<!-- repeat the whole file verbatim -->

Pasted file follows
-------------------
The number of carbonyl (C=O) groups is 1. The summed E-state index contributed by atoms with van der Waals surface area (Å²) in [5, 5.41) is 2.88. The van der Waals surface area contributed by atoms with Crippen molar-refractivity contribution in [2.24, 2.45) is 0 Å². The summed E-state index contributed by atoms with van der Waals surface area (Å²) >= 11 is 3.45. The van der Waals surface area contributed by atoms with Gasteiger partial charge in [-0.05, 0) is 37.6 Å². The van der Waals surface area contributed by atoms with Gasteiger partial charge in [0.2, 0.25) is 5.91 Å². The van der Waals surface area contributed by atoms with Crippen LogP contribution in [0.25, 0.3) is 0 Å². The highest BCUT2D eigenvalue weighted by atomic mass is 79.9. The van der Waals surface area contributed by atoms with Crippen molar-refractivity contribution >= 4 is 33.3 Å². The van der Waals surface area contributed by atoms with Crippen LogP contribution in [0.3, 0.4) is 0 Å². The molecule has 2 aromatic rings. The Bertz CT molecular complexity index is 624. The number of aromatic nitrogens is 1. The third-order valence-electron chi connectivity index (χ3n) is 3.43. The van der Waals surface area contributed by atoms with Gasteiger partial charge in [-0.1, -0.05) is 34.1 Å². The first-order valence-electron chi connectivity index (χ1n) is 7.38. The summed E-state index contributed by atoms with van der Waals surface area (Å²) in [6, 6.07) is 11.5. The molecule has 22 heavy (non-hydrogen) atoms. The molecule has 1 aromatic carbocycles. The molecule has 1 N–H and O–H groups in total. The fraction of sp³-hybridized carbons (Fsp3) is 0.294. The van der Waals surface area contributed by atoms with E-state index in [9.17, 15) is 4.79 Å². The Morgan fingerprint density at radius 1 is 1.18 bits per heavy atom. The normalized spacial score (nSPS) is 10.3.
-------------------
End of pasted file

The number of carbonyl (C=O) groups is 1. The summed E-state index contributed by atoms with van der Waals surface area (Å²) in [5, 5.41) is 2.88. The van der Waals surface area contributed by atoms with Crippen molar-refractivity contribution in [2.24, 2.45) is 0 Å². The summed E-state index contributed by atoms with van der Waals surface area (Å²) >= 11 is 3.45. The van der Waals surface area contributed by atoms with Gasteiger partial charge in [-0.05, 0) is 37.6 Å². The van der Waals surface area contributed by atoms with Gasteiger partial charge in [0.2, 0.25) is 5.91 Å². The van der Waals surface area contributed by atoms with Crippen LogP contribution in [0.25, 0.3) is 0 Å². The highest BCUT2D eigenvalue weighted by atomic mass is 79.9. The van der Waals surface area contributed by atoms with Crippen molar-refractivity contribution >= 4 is 33.3 Å². The van der Waals surface area contributed by atoms with Crippen LogP contribution in [0.3, 0.4) is 0 Å². The molecule has 2 aromatic rings. The Bertz CT molecular complexity index is 624. The number of aromatic nitrogens is 1. The third-order valence-electron chi connectivity index (χ3n) is 3.43. The van der Waals surface area contributed by atoms with Gasteiger partial charge in [-0.1, -0.05) is 34.1 Å². The first-order valence-electron chi connectivity index (χ1n) is 7.38. The summed E-state index contributed by atoms with van der Waals surface area (Å²) in [6, 6.07) is 11.5. The molecule has 22 heavy (non-hydrogen) atoms. The molecule has 1 aromatic carbocycles. The molecule has 1 N–H and O–H groups in total. The fraction of sp³-hybridized carbons (Fsp3) is 0.294. The van der Waals surface area contributed by atoms with E-state index in [9.17, 15) is 4.79 Å². The Morgan fingerprint density at radius 1 is 1.18 bits per heavy atom. The normalized spacial score (nSPS) is 10.3.